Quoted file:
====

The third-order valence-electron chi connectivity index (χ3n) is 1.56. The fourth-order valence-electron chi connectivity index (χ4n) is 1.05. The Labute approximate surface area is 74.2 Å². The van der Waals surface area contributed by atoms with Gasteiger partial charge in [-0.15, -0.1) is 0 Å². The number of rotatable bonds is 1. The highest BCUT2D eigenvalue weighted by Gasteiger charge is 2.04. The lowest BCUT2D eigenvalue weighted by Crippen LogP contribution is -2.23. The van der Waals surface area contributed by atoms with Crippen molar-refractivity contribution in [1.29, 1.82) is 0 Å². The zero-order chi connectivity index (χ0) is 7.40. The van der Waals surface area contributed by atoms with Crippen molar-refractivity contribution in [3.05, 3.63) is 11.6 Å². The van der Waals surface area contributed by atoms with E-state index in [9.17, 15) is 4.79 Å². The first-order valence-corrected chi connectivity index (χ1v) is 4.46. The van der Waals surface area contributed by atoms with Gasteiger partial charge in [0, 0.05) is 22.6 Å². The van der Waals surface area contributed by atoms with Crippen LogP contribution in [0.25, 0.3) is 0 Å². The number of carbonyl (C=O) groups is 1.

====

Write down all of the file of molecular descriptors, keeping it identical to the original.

The third-order valence-electron chi connectivity index (χ3n) is 1.56. The fourth-order valence-electron chi connectivity index (χ4n) is 1.05. The Labute approximate surface area is 74.2 Å². The van der Waals surface area contributed by atoms with Gasteiger partial charge in [-0.15, -0.1) is 0 Å². The number of rotatable bonds is 1. The highest BCUT2D eigenvalue weighted by Gasteiger charge is 2.04. The lowest BCUT2D eigenvalue weighted by Crippen LogP contribution is -2.23. The van der Waals surface area contributed by atoms with Crippen molar-refractivity contribution in [1.29, 1.82) is 0 Å². The zero-order chi connectivity index (χ0) is 7.40. The van der Waals surface area contributed by atoms with Crippen molar-refractivity contribution in [3.05, 3.63) is 11.6 Å². The van der Waals surface area contributed by atoms with E-state index in [9.17, 15) is 4.79 Å². The first-order valence-corrected chi connectivity index (χ1v) is 4.46. The van der Waals surface area contributed by atoms with Gasteiger partial charge in [0, 0.05) is 22.6 Å². The van der Waals surface area contributed by atoms with Crippen LogP contribution in [0.25, 0.3) is 0 Å². The number of carbonyl (C=O) groups is 1.